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STEPS OF HINDU PHILOSOPHIC THOUGHT : 9.







The animal is a state of sojourn for the Jiva evolving from lower forms. In course of time the animal becomes man. It is a significant fact that as the human population is increasing, the animal population is decreasing. The animal souls are all becoming men. So many species of animals have become men already. Where else have they gone?

In the Vedas, there is no mention of hell. But our Purânas, the later books of our scriptures, thought that no religion could be complete, unless hells were attached to it, and so they invented all sorts of hells. In some of these, men are sawed in half, and continually tortured, but do not die. They are continually feeling intense pain, but the books are merciful enough to say it is only for a period. Bad Karma is worked out in that state and then they come back on earth, and get another chance. So this human form is the great chance. It is called the Karma-body, in which we decide our fate. We are running in a huge circle, and this is the point in the circle which determines the future. So this is considered the most important form that there is. Man is greater than the gods.

So far with dualism, pure and simple. Next comes the higher Vedantic philosophy which says, that this cannot be. God is both the material and the efficient cause of this universe. If you say there is a God who is an infinite Being, and a soul which is also infinite, and a nature which is also infinite, you can go on multiplying infinites without limit which is simply absurd; you smash all logic. So God is both the material and the efficient cause of the universe; He projects this universe out of Himself. Then how is it that God has become these walls and this table, that God has become the pig, and the murderer, and all the evil things in the world? We say that God is pure.

How can He become all these  degenerate things? Our answer is: just as I am a soul and have a body, and in a sense, this body is not different from me, yet I, the real I, in fact, am not the body. For instance, I say, I am a child, a young man, or an old man, but my soul has not changed. It remains the same soul. Similarly, the whole universe, comprising all nature and an infinite number of souls, is, as it were, the infinite body of God. He is interpenetrating the whole of it. He alone is unchangeable, but nature changes, and soul changes. He is unaffected by changes in nature and soul. In what way does nature change? In its forms; it takes fresh forms. But the soul cannot change that way.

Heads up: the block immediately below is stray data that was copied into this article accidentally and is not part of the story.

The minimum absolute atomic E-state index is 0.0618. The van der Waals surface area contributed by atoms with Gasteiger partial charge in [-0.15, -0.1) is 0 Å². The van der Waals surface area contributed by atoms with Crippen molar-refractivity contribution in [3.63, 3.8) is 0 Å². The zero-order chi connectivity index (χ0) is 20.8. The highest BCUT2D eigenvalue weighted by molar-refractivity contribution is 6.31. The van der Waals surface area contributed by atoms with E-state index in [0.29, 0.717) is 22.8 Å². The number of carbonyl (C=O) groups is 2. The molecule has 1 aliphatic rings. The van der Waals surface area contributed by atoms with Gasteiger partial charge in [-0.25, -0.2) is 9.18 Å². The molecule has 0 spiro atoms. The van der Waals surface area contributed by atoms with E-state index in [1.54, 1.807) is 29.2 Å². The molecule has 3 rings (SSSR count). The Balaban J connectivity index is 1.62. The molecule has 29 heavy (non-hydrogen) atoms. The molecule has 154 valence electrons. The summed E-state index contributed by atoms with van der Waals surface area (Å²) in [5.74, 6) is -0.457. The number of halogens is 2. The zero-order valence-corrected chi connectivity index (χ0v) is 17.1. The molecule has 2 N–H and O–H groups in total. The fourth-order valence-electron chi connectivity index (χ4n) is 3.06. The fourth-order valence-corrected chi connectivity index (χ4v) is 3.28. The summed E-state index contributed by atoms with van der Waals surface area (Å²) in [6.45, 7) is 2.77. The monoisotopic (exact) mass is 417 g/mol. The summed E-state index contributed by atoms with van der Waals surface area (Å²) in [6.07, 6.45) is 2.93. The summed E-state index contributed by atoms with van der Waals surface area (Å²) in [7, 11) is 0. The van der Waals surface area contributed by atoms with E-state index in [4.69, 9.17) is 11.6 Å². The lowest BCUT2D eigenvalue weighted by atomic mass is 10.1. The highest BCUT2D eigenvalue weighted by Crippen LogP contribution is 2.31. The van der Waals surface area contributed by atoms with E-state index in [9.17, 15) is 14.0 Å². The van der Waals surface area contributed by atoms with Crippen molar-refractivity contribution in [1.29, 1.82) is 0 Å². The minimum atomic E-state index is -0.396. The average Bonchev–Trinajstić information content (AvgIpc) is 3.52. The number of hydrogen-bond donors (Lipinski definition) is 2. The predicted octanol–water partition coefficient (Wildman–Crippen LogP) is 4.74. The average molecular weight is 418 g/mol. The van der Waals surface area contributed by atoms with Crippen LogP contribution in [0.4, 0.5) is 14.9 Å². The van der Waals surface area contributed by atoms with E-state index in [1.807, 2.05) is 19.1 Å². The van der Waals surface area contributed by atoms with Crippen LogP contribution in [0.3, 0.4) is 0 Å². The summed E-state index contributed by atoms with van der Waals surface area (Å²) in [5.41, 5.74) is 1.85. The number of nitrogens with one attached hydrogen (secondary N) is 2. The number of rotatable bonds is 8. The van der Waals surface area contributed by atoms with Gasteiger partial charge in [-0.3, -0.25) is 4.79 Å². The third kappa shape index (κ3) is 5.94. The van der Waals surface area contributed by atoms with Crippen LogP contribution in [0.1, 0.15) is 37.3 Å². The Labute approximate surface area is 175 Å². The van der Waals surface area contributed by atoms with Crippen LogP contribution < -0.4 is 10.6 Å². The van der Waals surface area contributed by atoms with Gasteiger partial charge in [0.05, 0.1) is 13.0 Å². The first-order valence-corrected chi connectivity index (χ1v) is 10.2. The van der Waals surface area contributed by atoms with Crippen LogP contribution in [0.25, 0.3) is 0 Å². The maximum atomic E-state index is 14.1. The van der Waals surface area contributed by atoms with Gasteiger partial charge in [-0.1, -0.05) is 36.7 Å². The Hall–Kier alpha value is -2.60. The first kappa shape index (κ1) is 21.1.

The soul contracts and expands in knowledge. It contracts by evil deeds. Those deeds which contract the real natural knowledge and purity of the soul are called evil deeds. Those deeds, again, which bring out the natural glory of the soul, are called good deeds. All these souls were pure, but they have become contracted; through the mercy of God, and by doing good deeds, they will expand and recover their natural purity. Everyone has the same chance, and in the long run, must get out. But this universe will not cease, because it is eternal. This is the second theory. The first is called dualism. The second holds that there are God, soul, and nature, and soul and nature form the body of God, and, therefore, these three form one unit. It represents a higher stage of religious development and goes by the name of qualified monism. In dualism, the universe is conceived as a large machine set going by God while in qualified monism, it is conceived as an organism, interpenetrated by the Divine Self.


To  be  continued  ...



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